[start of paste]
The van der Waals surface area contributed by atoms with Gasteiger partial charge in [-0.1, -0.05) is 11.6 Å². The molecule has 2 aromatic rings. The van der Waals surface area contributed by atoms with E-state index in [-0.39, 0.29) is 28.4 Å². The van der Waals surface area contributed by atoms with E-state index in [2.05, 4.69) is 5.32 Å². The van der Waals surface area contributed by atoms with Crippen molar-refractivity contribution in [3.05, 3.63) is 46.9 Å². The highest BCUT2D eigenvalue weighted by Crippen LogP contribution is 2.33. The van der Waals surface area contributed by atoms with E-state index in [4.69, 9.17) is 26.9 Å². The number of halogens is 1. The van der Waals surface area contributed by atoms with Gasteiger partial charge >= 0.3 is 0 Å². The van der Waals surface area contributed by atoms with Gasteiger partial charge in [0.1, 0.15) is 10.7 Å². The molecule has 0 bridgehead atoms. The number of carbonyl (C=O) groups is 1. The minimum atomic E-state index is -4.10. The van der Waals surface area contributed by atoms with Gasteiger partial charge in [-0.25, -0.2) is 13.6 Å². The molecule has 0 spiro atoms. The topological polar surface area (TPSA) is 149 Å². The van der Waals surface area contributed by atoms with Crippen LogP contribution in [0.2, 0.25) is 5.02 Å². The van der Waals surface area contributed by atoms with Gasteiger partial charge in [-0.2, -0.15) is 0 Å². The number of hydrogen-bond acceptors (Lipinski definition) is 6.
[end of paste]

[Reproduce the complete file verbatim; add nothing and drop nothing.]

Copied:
The van der Waals surface area contributed by atoms with Gasteiger partial charge in [-0.1, -0.05) is 11.6 Å². The molecule has 2 aromatic rings. The van der Waals surface area contributed by atoms with E-state index in [-0.39, 0.29) is 28.4 Å². The van der Waals surface area contributed by atoms with E-state index in [2.05, 4.69) is 5.32 Å². The van der Waals surface area contributed by atoms with Crippen molar-refractivity contribution in [3.05, 3.63) is 46.9 Å². The highest BCUT2D eigenvalue weighted by Crippen LogP contribution is 2.33. The van der Waals surface area contributed by atoms with E-state index in [4.69, 9.17) is 26.9 Å². The number of halogens is 1. The van der Waals surface area contributed by atoms with Gasteiger partial charge >= 0.3 is 0 Å². The van der Waals surface area contributed by atoms with Gasteiger partial charge in [0.1, 0.15) is 10.7 Å². The molecule has 0 bridgehead atoms. The number of carbonyl (C=O) groups is 1. The minimum atomic E-state index is -4.10. The van der Waals surface area contributed by atoms with Gasteiger partial charge in [-0.25, -0.2) is 13.6 Å². The molecule has 0 spiro atoms. The topological polar surface area (TPSA) is 149 Å². The van der Waals surface area contributed by atoms with Crippen LogP contribution in [0.2, 0.25) is 5.02 Å². The van der Waals surface area contributed by atoms with Gasteiger partial charge in [-0.2, -0.15) is 0 Å². The number of hydrogen-bond acceptors (Lipinski definition) is 6.